|WikiProject Spaceflight||(Rated C-class, Mid-importance)|
Yes, it's quite good. Question: should the term "gravity turn" be used in connection with what are ordinarily called "gravity assist" trajectories? Or should it be limited to launches and landings? While it's technically true that all use gravity to turn the trajectory of a spacecraft, these are sufficiently different applications in practice that it might confuse people to use the same term.
Launches and landings are distinguished from gravity assist trajectories in that they contact the planet at some point, are continuously or nearly continuously powered, and if the planet has an atmosphere, involve highly significant aerodynamic considerations. Gravity assist trajectories are usually (but not always) unpowered and rarely if ever intersect the atmosphere of a planet, much less its surface, so aerodynamic considerations like angle of attack don't apply.
I'd recommend that this article acknowledge that gravity assists are technically gravity turns, but limit the discussion to the use of gravity turns in launches and landings. The separate articles on gravity assist should be consulted for the use of gravity to create hyperbolic trajectories that do not contact the planet.
Oh, another thing. I don't think you can say that gravity assists change the speed of a spacecraft while gravity turns do not. It all depends on your own frame of reference; if the planet is moving in your reference frame, then a gravity assist always changes the speed of the spacecraft as measured in that reference system as the spacecraft exchanges kinetic energy with the planet. But if the planet is stationary (assuming infinite planet mass), then the spacecraft speed is always the same before and after the assist and only the direction changes. You can't really say that *this* trajectory is inherently a gravity assist while *that* one is not, because it's subjective to the observer's reference frame. Karn (talk) 02:57, 26 February 2009 (UTC)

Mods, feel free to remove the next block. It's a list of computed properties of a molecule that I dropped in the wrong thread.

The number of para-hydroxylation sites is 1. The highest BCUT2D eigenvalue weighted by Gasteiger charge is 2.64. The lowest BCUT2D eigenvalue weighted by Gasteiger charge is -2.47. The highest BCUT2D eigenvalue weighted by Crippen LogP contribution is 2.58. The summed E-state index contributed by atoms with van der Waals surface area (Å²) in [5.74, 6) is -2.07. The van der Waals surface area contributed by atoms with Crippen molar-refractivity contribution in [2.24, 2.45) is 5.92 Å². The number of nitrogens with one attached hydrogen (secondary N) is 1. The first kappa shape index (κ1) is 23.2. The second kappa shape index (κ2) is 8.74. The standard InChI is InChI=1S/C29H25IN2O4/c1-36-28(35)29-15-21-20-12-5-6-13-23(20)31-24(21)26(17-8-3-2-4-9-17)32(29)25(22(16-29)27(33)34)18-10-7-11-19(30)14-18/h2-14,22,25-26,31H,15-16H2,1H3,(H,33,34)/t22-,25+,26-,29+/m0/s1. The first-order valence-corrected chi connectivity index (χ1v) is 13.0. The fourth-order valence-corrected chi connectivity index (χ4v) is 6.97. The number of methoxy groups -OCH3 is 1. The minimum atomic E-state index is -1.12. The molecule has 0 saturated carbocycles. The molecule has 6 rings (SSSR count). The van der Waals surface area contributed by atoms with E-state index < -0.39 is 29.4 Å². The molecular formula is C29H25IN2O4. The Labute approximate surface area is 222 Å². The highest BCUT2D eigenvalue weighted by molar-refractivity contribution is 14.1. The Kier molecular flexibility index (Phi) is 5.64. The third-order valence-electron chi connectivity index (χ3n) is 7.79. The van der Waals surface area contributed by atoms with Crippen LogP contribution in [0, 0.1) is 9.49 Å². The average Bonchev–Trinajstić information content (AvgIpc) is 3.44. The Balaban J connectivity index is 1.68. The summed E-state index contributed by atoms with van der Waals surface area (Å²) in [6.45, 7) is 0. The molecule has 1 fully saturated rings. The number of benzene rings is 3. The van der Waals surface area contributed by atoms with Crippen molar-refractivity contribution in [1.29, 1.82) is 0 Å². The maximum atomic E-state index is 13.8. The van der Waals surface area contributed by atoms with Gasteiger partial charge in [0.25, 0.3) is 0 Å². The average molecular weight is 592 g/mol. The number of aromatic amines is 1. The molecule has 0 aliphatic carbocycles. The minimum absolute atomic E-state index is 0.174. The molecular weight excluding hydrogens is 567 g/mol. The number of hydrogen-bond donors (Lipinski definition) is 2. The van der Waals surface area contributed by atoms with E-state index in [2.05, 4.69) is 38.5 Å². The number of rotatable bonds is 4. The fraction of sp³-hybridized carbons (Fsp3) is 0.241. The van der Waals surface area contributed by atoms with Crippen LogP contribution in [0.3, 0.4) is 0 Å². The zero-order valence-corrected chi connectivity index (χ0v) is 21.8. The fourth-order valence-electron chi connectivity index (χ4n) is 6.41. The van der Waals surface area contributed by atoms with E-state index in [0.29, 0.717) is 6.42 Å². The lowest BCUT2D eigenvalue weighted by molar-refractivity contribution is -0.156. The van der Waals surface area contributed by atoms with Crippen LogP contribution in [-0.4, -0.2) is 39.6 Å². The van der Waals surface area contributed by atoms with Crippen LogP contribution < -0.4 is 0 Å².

Did Surveyor also use a gravity turn during landing? Although it made a direct approach to the lunar surface without first entering orbit as Apollo did, it still followed a (hyperbolic) orbit so the gravity turn principle should still apply. Because it used a large solid fuel retrorocket, it might not have been able to follow a nearly ideal gravity turn as the Apollo LM did. Comments? Karn (talk) 23:39, 5 March 2009 (UTC)
n=noatical miles, tau=terrified ant underestimaiters
Can we compare with other launch trajectories?
I have been given to believe the Skylab launch followed another sort of trajectory called a direct insertion. It, too, leaned over, but at a much higher altitude, so that it was in its final orbital trajectory on completion of its initial burn. It presumably had excess delta-v capability.
If true, would "direct insertion" rate another article? Or would it serve as a contrast to the way launches are usually done?
I don't get the Moon landing part. A mortar shell has no thrust after firing but the nose will tip towards the ground after firing because the center of mass is in front of the surface areas where the most drag is generated. So it's a combination of the Earth's gravity, the projectile's inertia and atmospheric drag that turns the projectile downwards: Gravity pulls the projectile downwards, the drag on the lower rear of the projectile increases and generates torque around the center of mass that tilts the projectile's nose down. Isn't torque necessary to turn a body in an inertial frame of reference and hence a force that is not aligned with the center of mass? A rocket launched from Earth can behave similarly to a mortar shell. But when landing on the Moon, there is no atmosphere. The thrust of a rocket is usually aligned with the center of mass, except for the use of gimbal, as has been mentioned. The force of gravity is, by definition, aligned with the center of mass, except for gravity gradients, which in this case would probably be minute and tend to pull the spacecraft upright, which makes sense for landings but not for gravity turn takeoff. It seems to me that the article conflates two different issues concerning landing on a celestial body: attitude control and decreasing horizontal and vertical velocity. If the body has no atmosphere, it's obvious that the "gravity turn" is an elegant and efficient solution for the latter problem (all that remains is timing the thrust properly and making final corrections close to the ground), but I don't see how it would actually turn the spacecraft, that would still have to be done using engine gimbal, RCS or other means. Aragorn2 (talk)